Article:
The second verse begins with the consolidation of media. I suspect some personal ire in this songs mentions of radio. One Day as a Lion can't be getting any radio play from the Clear Channel syndicate. Of course they mustn't have expected much airtime considering the lyrical content of the music. I know well the great frustrations suffered from beneath a glass ceiling and One Day as a Lion along with Zach De La Rocha earn the right to their anger as poets and musicians only allowed so many decibels, so large an audience, and so far a reach by the consolidated media interests at large.

So while it is as likely that the second verse's opening lines regard the Pentagon's hypocritical propagandizings in Iraq and Afghanistan, and those populations' attempts to publish and air their own responses without being detected and destroyed for it, I enjoy these comments as a more domestic affair. To be clear, I find these statements regard widely the consolidation of media, the lack of intellectual diversity, and the absence of perspective and individuality across mainstream outlets. I do not mean to imply that this is purely, or even first, a personal slight by a poet scorned. But that scorn may feed the flames of the song's overall vitriol.

"And what's raining from the station? Cash fascination."

In the bible Jesus says that you cannot serve both Mammon and God. Mammon is the personified representation of greed. No one can serve two masters, says Jesus, and he teaches that too friendly a relationship with money, goods, comforts, and convenience is enmity with God. You cannot be spiritually sound, says Jesus, and know the want of money.

Today our current policy in Afghanistan is outwardly and unashamedly to "whip a little industry on 'em." I have heard the opinion voiced by an average news anchor - not a crazy, fascist, CNN talking head - but by a run of the mill, wallpaper reporter that in order to stem "religious extremism" in the middle east, America's policies should be to increase the capital opportunities available; spur entrepreneurship; and encourage new fiscal markets. In other words, "we can destroy the belief system that leads them to resist us so zealously, by slow and unnoticable means until all that remains of it is dogmatic ceremony, if we can erect a middle class of relative ease."

It's a perfectly logical conclusion. I've seen it work wonders to those same ends here at home in America. And I cannot believe how unrepentantly Satanic capitalism and America really are. Nor how acceptable this depth of evil has become to the average citizen. When "America's enemies" say that we are the great Satan, it's because we are. We are trying to destroy their culture. We are trying to drive a wedge between them and their God. We really truly are the modern embodiment of Lucifer's will. Nice to meet you. Beverage? Towel? Hot poker in your ass?

I'd like to think that the two word phrase "Cash fascination" embodies all of this and more, both abroad and at home. It also sets up the next few lines of the song as they regard the racist attempts at deflection and Marshall law following hurricane Katrina. These being the "looting" claims of the fascist capitalist demon fuckwad cocksuckers.

A merchant city under water; no meaningful response from the Federal government; tens of thousands of unrepresented people sleeping in a sports arena, and under armed quarantine for the disease of being poor in a disaster (and therefore libel to do anything!); civil rights abuses piling up one after another; and all the media can talk about or show is a few opportunists running off with soggy stereo equipment. So much so that enough heads turned from a city in peril, unassisted by all the systems supposedly in place to help them, to the "need" for Marshall law and national guardsmen. The need to start shooting down anyone walking out of a Piggly Wigglies without a receipt scotch taped to their forehead. Finally we see this government's concern! Not people. Property! "Quick get the guns and protect the lifeless inanimate sundries that those cold, wet, hungry, homeless people are trying to walk off with!"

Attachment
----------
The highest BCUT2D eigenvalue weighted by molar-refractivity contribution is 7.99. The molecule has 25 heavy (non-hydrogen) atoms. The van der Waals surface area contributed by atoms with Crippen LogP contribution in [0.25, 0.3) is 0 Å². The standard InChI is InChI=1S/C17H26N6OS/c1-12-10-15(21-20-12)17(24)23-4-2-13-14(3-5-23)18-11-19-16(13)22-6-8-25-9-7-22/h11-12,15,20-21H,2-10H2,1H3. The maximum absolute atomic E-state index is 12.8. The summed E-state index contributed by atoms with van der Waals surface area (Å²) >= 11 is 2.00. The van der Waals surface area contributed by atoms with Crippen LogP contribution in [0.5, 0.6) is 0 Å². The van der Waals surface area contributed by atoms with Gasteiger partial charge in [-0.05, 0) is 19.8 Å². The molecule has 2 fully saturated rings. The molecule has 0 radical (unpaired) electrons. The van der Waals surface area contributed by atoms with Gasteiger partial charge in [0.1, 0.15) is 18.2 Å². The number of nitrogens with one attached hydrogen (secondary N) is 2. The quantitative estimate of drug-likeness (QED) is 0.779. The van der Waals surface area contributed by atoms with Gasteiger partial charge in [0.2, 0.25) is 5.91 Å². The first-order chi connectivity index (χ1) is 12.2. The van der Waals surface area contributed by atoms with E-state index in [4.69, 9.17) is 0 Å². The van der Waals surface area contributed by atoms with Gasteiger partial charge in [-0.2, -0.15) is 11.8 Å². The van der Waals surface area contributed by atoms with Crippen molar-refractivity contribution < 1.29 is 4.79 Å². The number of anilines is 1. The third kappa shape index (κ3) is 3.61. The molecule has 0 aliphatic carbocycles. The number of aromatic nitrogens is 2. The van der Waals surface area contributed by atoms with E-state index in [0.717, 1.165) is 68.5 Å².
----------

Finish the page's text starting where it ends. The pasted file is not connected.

"the swing from the bling to the bang on the left." The media was able to blow up a few incidents of looting to the point that America was able to accept the use of military force for the purposes of policing an American city. This leads right into "the murderous return." That sacrifice of constitutional grounds that can never be undone. The powers-that-be winning another precedent enabling them to come in and hold the peace by overwhelming intimidation and lethal force.

An alternate interpretation might leave De La Rocha speaking from the perspective of the media throughout this latter half of the verse; mocking their fear mongering and laying bare the racism innate in all those suggestions of an impending danger posed by a large black community suddenly homeless. Like animals the white man caged but wishes he'd just gotten rid of, broken loose and threatening now - this race of dark savages - to infiltrate our nice, white villages and carjack us all to death for fried chicken and watermelon money.

Another interpretation of this last section could leave it spoken on behalf of the people: A violent outburst of hatred toward the establishment. The "swing from the bling to the bang on the left" could prophecy the shift in the populace from their obsession with comforts and goods to the stronger desire for a just and humane world. This leaves the rest of the song as a string of threats against the establishment.

The last line before the pitch to chorus is a beautiful enigma to me. He could be speaking from the perspective of the authority, who, during a crisis, is hovering around in helicopters gunning people down over a stolen TV. I prefer, however, to think that he's returned to his earlier push toward violent revolution; that he's speaking on behalf of the people, as they regard the powers of oppression. The proletariat, finally armed, having found it's resolve to seize control, is at last "killing 'em soft and billing 'em fo' everything stole."

Or it could be a song about puppies. One of those two.


Post a Comment